The Region

The Caucasus

The Caucasus region spans 6 nations – Russia, Georgia, Azerbaijan, Armenia, Turkey and Iran – as well as 3 breakaway states of Abkhazia, South Ossetia and Nagorno-Karabakh. It is significant from a modern-day geopolitical perspective as a ‘crossing place’ between cultures and religions. From a cultural-historical perspective, it boasts relics from the Persian, Ottoman and Russian empires, being a major junction on the Silk Road trading routes of old, as well as from its own diverse cultural heritage. Georgia boasts the earliest recorded evidence of wine-making, more than 6,000 years ago, while Armenia lays claim to becoming the first official Christian nation in the 4th century AD.

Perhaps most obvious to the visitor, however, are the region’s dramatic natural landscapes, which are dominated by the Greater and Lesser Caucasus mountains, some of the most fierce and impenetrable ranges in the world. The richness of biodiversity with the folds of these mountains has resulted in the Caucasus becoming a ‘hotspot’ for conservationists, biologists, birdwatchers and botanists alike, ranging from high-altitude grasslands and permanently-snowcapped crags, to coniferous and deciduous forests on the mid-altitude slopes, to shrubby plateaus and swamp forests at lower elevations, with an equally varied complement of fauna, including wolf, brown bear, Caucasian leopard, and other species of interest to the international conservation community.

On paper, such a region would appear to offer world-class adventure and exploration opportunities for the intrepid and responsible outdoor enthusiast. Despite this, the Caucasus remains relatively little-visited, and the benefits of responsible enjoyment of geography remain unrealised. Access to wilderness areas is difficult due to a lack of reliable, recent and detailed data. The best available topographic maps, for example, are Soviet-made military maps dating back to the Cold War. Most of these maps remain unavailable to the public, and those that can be found are decades out of date. Publicly-available aerial imagery is also inconsistent and often at too low a resolution to be useful to the outdoorsperson. Open-source mapping varies enormously in accuracy and completeness, often having been created by untrained enthusiasts from second-hand sources.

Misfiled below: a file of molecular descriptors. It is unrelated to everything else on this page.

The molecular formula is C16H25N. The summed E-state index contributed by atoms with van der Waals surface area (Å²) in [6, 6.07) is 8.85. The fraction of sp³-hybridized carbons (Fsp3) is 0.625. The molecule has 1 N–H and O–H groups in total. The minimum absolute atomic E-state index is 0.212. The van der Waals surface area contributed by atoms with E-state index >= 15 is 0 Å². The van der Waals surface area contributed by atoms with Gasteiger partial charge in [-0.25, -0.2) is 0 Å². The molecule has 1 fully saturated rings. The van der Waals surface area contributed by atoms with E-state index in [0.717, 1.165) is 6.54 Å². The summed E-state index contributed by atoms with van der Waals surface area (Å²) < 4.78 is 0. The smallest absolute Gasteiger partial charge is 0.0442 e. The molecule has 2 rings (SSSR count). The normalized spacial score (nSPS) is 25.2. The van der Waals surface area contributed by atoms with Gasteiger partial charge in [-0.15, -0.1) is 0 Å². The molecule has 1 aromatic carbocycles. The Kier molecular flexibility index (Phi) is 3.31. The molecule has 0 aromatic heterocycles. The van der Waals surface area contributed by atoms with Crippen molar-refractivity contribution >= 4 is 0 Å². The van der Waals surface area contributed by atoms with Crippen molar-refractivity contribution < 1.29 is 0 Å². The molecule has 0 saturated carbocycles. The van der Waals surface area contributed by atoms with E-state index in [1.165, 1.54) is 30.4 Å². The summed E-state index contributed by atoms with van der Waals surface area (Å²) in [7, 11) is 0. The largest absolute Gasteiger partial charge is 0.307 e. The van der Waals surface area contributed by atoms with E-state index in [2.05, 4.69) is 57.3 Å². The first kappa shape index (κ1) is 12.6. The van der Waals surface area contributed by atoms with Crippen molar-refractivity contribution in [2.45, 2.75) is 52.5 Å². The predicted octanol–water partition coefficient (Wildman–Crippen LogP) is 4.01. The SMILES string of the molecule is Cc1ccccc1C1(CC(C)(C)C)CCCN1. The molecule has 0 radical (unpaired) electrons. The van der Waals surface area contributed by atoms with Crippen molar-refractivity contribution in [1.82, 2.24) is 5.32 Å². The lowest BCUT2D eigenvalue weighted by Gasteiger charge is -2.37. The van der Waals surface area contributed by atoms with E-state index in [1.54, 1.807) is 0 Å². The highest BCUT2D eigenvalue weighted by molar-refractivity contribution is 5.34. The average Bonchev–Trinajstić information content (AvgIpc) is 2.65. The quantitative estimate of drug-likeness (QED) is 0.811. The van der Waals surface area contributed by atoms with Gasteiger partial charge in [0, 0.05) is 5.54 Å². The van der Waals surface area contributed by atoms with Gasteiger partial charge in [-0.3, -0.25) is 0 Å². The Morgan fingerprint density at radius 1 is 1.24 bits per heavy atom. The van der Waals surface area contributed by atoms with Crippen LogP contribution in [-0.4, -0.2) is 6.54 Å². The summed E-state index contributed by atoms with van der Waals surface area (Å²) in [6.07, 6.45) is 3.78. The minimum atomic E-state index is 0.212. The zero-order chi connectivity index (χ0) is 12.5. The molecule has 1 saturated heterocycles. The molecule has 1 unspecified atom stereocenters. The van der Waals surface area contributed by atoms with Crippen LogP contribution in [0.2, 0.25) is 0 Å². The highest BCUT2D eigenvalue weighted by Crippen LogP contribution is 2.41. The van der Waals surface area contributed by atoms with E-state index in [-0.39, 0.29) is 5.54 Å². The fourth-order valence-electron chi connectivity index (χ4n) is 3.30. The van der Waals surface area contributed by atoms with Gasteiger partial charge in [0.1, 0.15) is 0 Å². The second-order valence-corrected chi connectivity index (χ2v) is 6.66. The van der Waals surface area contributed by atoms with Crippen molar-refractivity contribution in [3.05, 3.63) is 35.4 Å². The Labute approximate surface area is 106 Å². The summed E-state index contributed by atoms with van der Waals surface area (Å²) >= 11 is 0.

Most notably, there is no co-ordinated effort for the creation or publishing of up-to-date GIS data or resources for accessing the outdoors. This means that people who wish to explore the backcountry areas of the region become dependent on the esoteric knowledge of local residents, professional guides with a detailed knowledge of specific areas, or a level of skill in backcountry exploration beyond that of most enthusiasts.

It is this broad-reaching problem of access to the outdoors in the Caucasus – a real barrier to an enjoyment of geography and thus a responsible and caring attitude towards nature and the wilderness – that our project aims to solve.

Transcaucasian Expedition Pre-departure 00006

Armenia

Armenia is located in the mountainous Caucasus region, with an average elevation of 1,792 m (5,879 ft). The varied topography and numerous micro-climates keep hikes interesting, while providing great hiking opportunities for everyone from casual hikers to serious wilderness trekkers. Much of the countryside is unspoiled with few fences and some of the most welcoming folks on earth. Visitors can’t believe the hospitality until they experience it.

In addition to great landscapes and people, Armenia has a 3,000 year history, with ancient monasteries, temples and fortresses. Archaeologists have in recent years discovered the worlds oldest leather shoe, and oldest winery. The wine culture is still going strong, and hikers will have the opportunity to try wines from wineries, highly respected brandy, and some homemade wines and fruit alcohols called oghi.

Despite the ideal conditions for becoming a hiking paradise, Armenia saw the marking of only a handful of trails until recently. Most hiking trails were only known by locals, and often existed as footpaths to neighbouring villages or monasteries. With interest in hiking growing exponentially both with visitors and locals alike, a number of groups are undertaking projects to mark trails and publish GPS tracks in order to make the countryside accessible to other hikers.

Serving as a huge land-bridge linking Europe to Asia, and with many micro-climates, Armenia boasts a remarkable variety of flora and fauna. Many rare endemic species are found in different parts of Armenia, as well as a profusion of Asian, European and Mediterranean species. Huge flocks of migratory birds pass through twice a year, on their route from Africa to Russia.

As an undiscovered, welcoming country with a growing number of trails, Armenia is worthy of every hiker’s attention.

Georgia 3

Georgia

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